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The TeaBook’s Noah Bleich: PositiviTEA, Combining Flavors and Coffee vs Tea

Taste Buds with Deb - Episode 39
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January 17, 2024

Noah Bleich has found a way to combine his love of tea, positivity and the environment.

Bleich is the founder and artistic director of The TeaBook. The company, founded in 2015, offers organic, kosher teas with punny names and custom art to go with it, as well as a literal “TeaBook” organizer.

“[People] just love the art and the puns that we do,” Bleich told the Journal. “We joke that we test all of our jokes on dads to make sure they’re not dad jokes, because those just make you cringe and puns just make you chuckle.”

The TeaBook’s first series had a LiTEArary theme, with ShakeSpeareMint,  Agatha ChrisTEA (earl gray) and Mark Twainquility (chamomile and fruit tea). The second was EqualiTEA, featuring Dr. MarTEAn (Martin) Luther King, Jr. (black equalitea aka English breakfast) and Marie Curie (radiant hibiscus; a context pun). Harriet Tubman’s original name was Araminta Ross, and her nickname was Minty, so her tea is a mint orange spice tea.

After they choose the series type, they make sure the potential subjects have a positive reputation. They also try to stay within the confines of what is public domain, although they occasionally license from the subject or their estate.

Then there’s the art.

“The goal was to create a gallery of art on tea,” Bleich said. “We’ve worked with nine different artists. One of them, Rob Armstrong, was the first nationally syndicated black cartoonist in America (“Jumpstart”).  He drew the art for their Barack “Tisane” Obama’s Barry Berry Tea. In fact, the Obama Foundation contacted Bleich about donating the art to the Obama museum.

When asked what it is he loves about tea, Bleich says he associates the smell with Shabbos.

“It reminds me of all of those connections to my Jewishness,” he said. “Then there’s another connection, which is it helps you relax, it feels good. … At the end of the day, we want that happiness, that joyfulness,  and I think tea brings that to you.”

As an environmentalist by degree, Bleich says tea is about 70 percent more green, ecologically, than coffee.

“Part of it has to do with the science of what we do, “ he said. “When you drink coffee, you’re taking the bean, the fruit of the tree. And when trees produce fruit of any kind, they have to put all as much resources as they can [water, nutrients] into producing that fruit.”

He continues, “When you drink tea, you’re drinking the leaf and the leaf [grows] very fast. It’s also a lot less intense [of a] process to harvest and roast…. in [terms of] transport it’s very light.”

Plus, there is actually more caffeine in tea than coffee, you are just using less of it.

There’s also an innate happiness factor to tea versus coffee.

“If you Google ‘coffee’ and ‘t-shirts,’ [they are] going to be angry [results],” he said. “‘Don’t talk to me before my coffee.’”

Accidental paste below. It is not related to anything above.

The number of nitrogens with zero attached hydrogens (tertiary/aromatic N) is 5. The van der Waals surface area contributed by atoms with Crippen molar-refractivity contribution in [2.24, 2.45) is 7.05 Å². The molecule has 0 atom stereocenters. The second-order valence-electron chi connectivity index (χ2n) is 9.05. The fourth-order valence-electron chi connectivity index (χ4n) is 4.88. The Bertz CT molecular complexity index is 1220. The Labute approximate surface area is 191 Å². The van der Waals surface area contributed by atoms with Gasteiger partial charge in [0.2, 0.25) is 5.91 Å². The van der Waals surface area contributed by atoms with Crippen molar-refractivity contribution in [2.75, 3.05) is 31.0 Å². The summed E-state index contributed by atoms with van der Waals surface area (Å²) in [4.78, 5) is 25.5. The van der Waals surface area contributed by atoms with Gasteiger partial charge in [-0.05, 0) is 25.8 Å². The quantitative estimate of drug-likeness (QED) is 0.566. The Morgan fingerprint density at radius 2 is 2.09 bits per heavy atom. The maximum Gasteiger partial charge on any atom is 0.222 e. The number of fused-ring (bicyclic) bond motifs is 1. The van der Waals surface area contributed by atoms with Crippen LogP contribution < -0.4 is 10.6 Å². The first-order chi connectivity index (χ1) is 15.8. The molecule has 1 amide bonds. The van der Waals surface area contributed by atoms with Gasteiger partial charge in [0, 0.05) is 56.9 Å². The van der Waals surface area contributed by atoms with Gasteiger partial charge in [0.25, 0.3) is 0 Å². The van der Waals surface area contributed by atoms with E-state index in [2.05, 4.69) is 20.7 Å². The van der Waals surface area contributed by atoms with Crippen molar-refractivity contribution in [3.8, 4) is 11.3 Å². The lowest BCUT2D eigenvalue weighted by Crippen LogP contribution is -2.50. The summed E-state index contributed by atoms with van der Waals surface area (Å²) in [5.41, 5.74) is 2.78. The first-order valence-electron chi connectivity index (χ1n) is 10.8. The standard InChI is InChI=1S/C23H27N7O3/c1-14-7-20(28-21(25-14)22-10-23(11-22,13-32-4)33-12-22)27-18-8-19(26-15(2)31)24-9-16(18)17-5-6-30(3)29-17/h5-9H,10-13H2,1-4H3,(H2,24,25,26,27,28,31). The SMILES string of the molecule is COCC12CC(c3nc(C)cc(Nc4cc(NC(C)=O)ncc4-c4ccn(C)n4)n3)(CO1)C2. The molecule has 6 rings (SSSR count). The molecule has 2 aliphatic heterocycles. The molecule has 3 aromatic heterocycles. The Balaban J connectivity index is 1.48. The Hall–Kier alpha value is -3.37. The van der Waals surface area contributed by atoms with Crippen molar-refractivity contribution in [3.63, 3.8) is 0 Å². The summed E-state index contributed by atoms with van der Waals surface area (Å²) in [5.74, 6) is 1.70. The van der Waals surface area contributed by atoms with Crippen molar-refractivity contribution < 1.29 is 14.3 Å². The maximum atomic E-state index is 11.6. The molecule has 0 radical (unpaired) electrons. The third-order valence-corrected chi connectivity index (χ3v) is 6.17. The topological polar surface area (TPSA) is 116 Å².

Google “tea” and “t-shirts, and you’ll see the opposite: “‘Life is beautiful.’ ‘It’s going to work out.’ ‘Stay calm.’”

It’s obvious Bleich has a lot of fun coming up with puns, unique artwork and flavors that go with it.

“Just like our art, we toy with history and make these beautiful, colorful creations,” he said.

For instance, their Frida Kahlo tea, called FriTE Kahlo, is a watermelon rose hibiscus tea.

“It’s probably one of our most popular flavors when people try it,” he said.  Even if the flavor pairing seems unique.

“I’m a vegetarian, so when I would cook for Shabbat dinners, it was always vegetarian,” he said.

One of his favorites was veggie bacon wrapped dates stuffed with pecans and goat cheese.

“Delicious,” he said. Yet, people were hesitant to try it.

“Sweet and salty [is] a combination that just tickles your taste buds,” he said. “So watermelon rose hibiscus is the same way.”

The first painting Frida Kahlo ever did was of a rose; her last painting was of watermelon.

“This is her entire life from start to end as a tea flavor,” Bleich said.

Another example is TÉiego Rivera for Diego Rivera. This hot cinnamon tea represents his Mexican culture. If you look closely at the art on the tea, you’ll notice other nods to his background.

“Diego Rivera was actually Jewish,” Bleich said. “His mom was a converso. … He did once or twice mention how being Jewish was a significant part of what helped inspire him to be an artist.“

But what are the best foods to pair with tea?

“Green teas are a little lighter, so they’re [more] dessert-y,” Bleich said. “And then for the heavier stuff, you’re going to want to pair it with a black tea.”

Bleich likes oolongs because it’s halfway between a black and a green tea, and it’s a little smoother.

If you’re a coffee drinker, Earl Grey tea is closest to coffee, as it’s really bitter, very dark.

“I’ve had amazing Earl Grey shortbread cookies,” he said. “Just interject what you would normally do, but just throw in tea instead of water and you’re going to get that Earl Gray flavoring. “

Another option for eating your tea is putting tea leaves in salads.

“Just take it, crumble it up and throw it in and you’re going to have green tea salad,” Bleich said. “So you get that little caffeine, a little bit of green tea and a lot of taste.”

Learn more about Noah Bleich and all things tea at TheTeabook.com.

Check out this article for more on cooking with tea.

For the full conversation, listen to the podcast:

Watch the interview:


Debra Eckerling is a writer for the Jewish Journal and the host of “Taste Buds with Deb.Subscribe on YouTube or your favorite podcast platform. Email Debra: tastebuds@jewishjournal.com.

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